Dafter Chiwaya (centre) stands with Henry Tebulo (right) and fellow committee member Peter Njunga beside one of their irrigation canals.
Copyright: WFP/Sarah Rawson
In 2004, WFP implemented a food-for-asset project in Phalombe district in southern Malawi. Ten years later, the farmers who took part in the project are self-sufficient - no longer left high and dry when the weather turns against them.
Natural disasters, such as prolonged dry spells and flooding, are a leading cause of hunger in Malawi’s southern district of Phalombe. The risk of disaster here has increased due to climate change, environmental degradation and population growth. However, a group of farmers working on the Chakalamba irrigation scheme, started through a WFP food-for-asset (FFA) project, have shown how adapting to a changing climate can reduce risks and provide solutions to hunger.
“Hunger used to hit us badly because we could no longer depend on good rains for successful harvests," says group secretary Dafter Chiwaya. "It was clear the climate was changing. But this changed in 2004 when we took part in WFP’s FFA project.”
In partnership with the Salvation Army, WFP implemented a year-long FFA project in which some 75 community members received maize and peas in exchange for constructing an irrigation scheme with WFP-provided materials.
“Each morning we started digging at 6 o'clock," he says. "We were happy to do the hard work because it was something that we were building for our own future.”
By the project’s end in 2005, the group had finished six dams, a water intake and a distribution system. Today the Chakalamba irrigation scheme reaches over 50 hectares, where 250 members from eight surrounding villages grow maize, beans, cabbage, potatoes and tomatoes. They estimate that, thanks to the scheme, they produce up to 10 tonnes of food each year while, before the project, they could only harvest once a year after the rainy season. It was never enough for their families.
All year round
”This year, WFP provided emergency food assistance in Phalombe district to respond to food shortages experienced by some 100,000 vulnerable people. The farmers of Chakalamba were not among those who needed assistance.
“During the nine years that we’ve had this scheme, we’ve never received emergency food assistance from WFP," he says. "We now have food all year round.”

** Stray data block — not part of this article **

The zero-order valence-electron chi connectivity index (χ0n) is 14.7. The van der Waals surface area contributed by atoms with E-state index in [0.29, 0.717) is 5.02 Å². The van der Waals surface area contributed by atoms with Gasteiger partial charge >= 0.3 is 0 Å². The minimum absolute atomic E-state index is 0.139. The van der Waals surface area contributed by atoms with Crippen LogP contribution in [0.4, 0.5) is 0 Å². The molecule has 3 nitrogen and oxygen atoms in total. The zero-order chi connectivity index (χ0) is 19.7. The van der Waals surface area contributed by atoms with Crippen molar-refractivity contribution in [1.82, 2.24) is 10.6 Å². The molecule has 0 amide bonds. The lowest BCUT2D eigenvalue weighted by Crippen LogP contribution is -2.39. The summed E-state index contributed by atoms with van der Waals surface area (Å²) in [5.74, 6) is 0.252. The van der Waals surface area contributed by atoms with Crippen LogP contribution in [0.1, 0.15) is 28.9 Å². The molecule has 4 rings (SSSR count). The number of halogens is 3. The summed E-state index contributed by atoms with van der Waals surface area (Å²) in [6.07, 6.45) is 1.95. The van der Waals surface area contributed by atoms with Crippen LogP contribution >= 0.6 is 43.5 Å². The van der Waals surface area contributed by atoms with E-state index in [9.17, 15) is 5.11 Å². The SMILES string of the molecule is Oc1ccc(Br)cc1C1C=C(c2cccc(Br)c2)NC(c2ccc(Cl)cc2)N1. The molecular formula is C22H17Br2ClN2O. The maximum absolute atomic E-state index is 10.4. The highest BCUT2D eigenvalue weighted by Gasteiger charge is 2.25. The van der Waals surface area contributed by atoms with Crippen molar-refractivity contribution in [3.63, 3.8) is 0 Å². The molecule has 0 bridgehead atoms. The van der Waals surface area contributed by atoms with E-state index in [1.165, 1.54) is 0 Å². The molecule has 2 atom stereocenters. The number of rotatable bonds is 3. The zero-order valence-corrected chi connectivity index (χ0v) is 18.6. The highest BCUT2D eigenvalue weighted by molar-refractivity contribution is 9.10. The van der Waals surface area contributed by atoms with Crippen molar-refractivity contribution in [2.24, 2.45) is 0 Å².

The Chakalamba irrigation scheme allows the group to harvest three or four times a year, including during the dry season with water from the Lunguni River filling the their irrigation channels.
“Last year, the bad rains ruined the crop but, because of the scheme, we were able to cultivate even after the rains,’ explains group chairman Henry Tebulo.
The group has more recently benefitted from support from a government project, which consolidated WFP’s FFA project by providing fertilizer and constructing additional water canals and pipes.
Building on momentum
With higher incomes from increased food production and sales, the farmers have been able to make significant changes to their lives and livelihoods.
“Using the proceeds from irrigation farming, we're able to send our children to school, build strong houses with iron sheets and buy inputs for the next harvest.”
In 2014, WFP is building on the momentum of past success by implementing more FFA projects in other disaster-prone areas to bring benefits to more farmers and their families.
This is part of WFP’s fight to eliminate hunger, known as the Zero Hunger Challenge, through which WFP is working to ensure that all Malawians have access to a plentiful supply of food - just like the Chakalamba farmers.
Reports & Public Information
Sarah Rawson is the Head of Reports and Public Information at WFP Malawi. She is a former Princeton in Africa Fellow and a graduate of the Elliott School of International Affairs.